Tag Archive for 'Islam'

A Muslim’s Thoughts on 9/11

As a Muslim, I feel personally ashamed at what happened on September 11th, 2001. I know I shouldn’t be – I wasn’t (nor any Muslim I could possibly personally know) involved in that heinous act.

But Islam emphasizes unity. It doesn’t matter if you’re a Canadian Muslim, Arab Muslim, or a Bangladeshi Muslim. It makes me think: the 9/11 hijackers probably prayed in the direction of Mecca and fasted for Ramadan just like me.

Yet, the first thing that most Muslims around the world did was point out that the perpetrators of 9/11 don’t represent them or Islam. As if distancing ourselves from this minority within a minority makes it all better.

I probably don’t represent many (if any) Muslims when I say this but, pointing out that people who do violent and horrible things in the name of Islam don’t actually represent Islam isn’t enough.

At the same time, 9/11 isn’t something that can be “counter-balanced” through an equally sized positive act. It’s a scar that will live on in history. At least that’s what I feel. Many Muslims reading this are probably rolling their eyes right now.

I think, as a Muslim who feels like I do, all that one can really do is live their lives in the way that best represents one’s most sincere interpretation of the goodness, positivity, and peace-making that is within Islam.

These children in rural Bangladesh currently study in an open field (or, when attendance is lower, a small cramped Church building the size of a parking spot for a car).

It’s that belief that, for me, has brought me to this remote rural village in Bangladesh – where I am potentially the first Muslim to ever build a Christian (Catholic) School. In fact, I was able to come to Bangladesh to do this on a plane ticket paid in part by a Rabbi.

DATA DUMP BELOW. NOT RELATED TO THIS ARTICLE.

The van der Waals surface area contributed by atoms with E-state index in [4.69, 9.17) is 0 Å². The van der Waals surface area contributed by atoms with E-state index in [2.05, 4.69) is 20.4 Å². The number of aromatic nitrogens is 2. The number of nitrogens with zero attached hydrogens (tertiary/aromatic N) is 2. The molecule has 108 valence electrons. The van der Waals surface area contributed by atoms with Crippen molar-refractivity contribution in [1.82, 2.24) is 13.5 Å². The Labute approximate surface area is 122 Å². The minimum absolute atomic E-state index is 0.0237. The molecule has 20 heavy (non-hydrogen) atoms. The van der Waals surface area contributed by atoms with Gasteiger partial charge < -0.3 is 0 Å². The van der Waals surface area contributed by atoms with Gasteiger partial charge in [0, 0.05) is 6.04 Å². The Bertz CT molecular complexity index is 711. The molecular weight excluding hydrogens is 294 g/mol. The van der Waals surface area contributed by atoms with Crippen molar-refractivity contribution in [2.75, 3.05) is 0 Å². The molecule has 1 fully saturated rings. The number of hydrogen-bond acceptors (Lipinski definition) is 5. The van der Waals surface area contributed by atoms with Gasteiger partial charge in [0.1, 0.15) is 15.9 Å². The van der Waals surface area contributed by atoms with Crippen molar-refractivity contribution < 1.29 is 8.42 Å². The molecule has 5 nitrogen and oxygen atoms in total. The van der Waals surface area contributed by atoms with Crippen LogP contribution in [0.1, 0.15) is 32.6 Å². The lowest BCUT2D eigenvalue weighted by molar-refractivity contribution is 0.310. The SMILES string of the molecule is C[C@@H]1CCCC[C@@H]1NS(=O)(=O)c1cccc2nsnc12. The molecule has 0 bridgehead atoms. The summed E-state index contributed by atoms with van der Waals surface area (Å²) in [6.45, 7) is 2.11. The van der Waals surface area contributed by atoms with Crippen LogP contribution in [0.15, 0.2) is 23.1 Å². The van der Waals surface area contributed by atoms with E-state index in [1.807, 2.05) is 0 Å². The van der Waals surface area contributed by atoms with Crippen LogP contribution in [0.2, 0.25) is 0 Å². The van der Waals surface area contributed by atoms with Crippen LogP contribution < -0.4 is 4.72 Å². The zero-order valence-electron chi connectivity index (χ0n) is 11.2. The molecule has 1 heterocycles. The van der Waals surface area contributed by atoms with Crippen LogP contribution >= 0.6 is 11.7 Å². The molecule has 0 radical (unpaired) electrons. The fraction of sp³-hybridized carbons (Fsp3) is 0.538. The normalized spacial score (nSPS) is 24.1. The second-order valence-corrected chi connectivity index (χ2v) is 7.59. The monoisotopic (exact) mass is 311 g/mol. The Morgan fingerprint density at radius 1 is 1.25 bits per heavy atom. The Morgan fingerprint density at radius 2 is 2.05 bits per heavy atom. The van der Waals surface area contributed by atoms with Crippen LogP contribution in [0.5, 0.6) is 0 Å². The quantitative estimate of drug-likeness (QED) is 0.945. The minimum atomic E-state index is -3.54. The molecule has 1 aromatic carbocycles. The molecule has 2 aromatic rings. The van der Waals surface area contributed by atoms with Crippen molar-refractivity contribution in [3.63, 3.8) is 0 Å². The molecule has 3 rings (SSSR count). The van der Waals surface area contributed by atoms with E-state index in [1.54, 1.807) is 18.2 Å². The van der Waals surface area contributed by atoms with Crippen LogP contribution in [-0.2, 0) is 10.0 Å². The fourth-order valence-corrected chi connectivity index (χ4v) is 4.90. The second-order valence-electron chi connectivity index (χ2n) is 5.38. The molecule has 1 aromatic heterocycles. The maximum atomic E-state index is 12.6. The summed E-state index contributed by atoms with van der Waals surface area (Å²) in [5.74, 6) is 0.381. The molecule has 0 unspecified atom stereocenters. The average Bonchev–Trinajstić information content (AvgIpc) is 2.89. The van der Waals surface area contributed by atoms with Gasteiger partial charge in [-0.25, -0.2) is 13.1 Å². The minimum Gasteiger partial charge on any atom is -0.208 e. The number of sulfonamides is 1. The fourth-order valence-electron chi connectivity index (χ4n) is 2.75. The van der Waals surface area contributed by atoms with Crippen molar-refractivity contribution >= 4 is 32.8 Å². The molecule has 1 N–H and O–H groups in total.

Me with Avraham Berkowitz in Brooklyn prior to flying to Bangladesh – partly on the Rabbi’s dime.

I don’t claim this modest school will change the world. It’s not meant to. Rather, all I want to do is create a tiny piece of the world I’d like to see. It’s a world where people embrace each other for their differences and get strength from diversity.

Bangladesh – in fact any Muslim nation – is better off with strong, protected, and thriving minority groups. This diversity enriches the Muslim world. Only through diversity, can we understand that which is different from us. And those differences curb our own personal extremes.

A Priest with the Catholic Church coordinates with villagers on construction of the school building, funded by people who have supported me and my work. This particular congregation’s approach to aid and development is well respected enough that they are the implementing partner for many major NGOs – including World Vision.

But beyond this village, beyond just Bangladesh, and beyond Islam – fundamentally, we enrich each other in this life not by merely co-existing but by seeing the value in each other’s existence. And, by helping each other grow, thrive, and prosper, we enrich ourselves.

Future students of this school participate in the ground-breaking ceremony. This school will serve Bangladeshi Hindus, Muslims, and Christians. And, given my family’s personal experience with the Catholic School System in Bangladesh, no student will ever be pressured or required to convert to Christianity.

Ultimately, this Catholic School will only serve a small handful of Catholics. It will mostly be helping local Bangladeshi Hindus. As the school teacher put it, “I’m Hindu, I plan to stay Hindu, I just want to teach”. You know what? I want to help her.

And so does the Priest who is helping to build the school.

And so does the Rabbi who sent a Muslim to Bangladesh.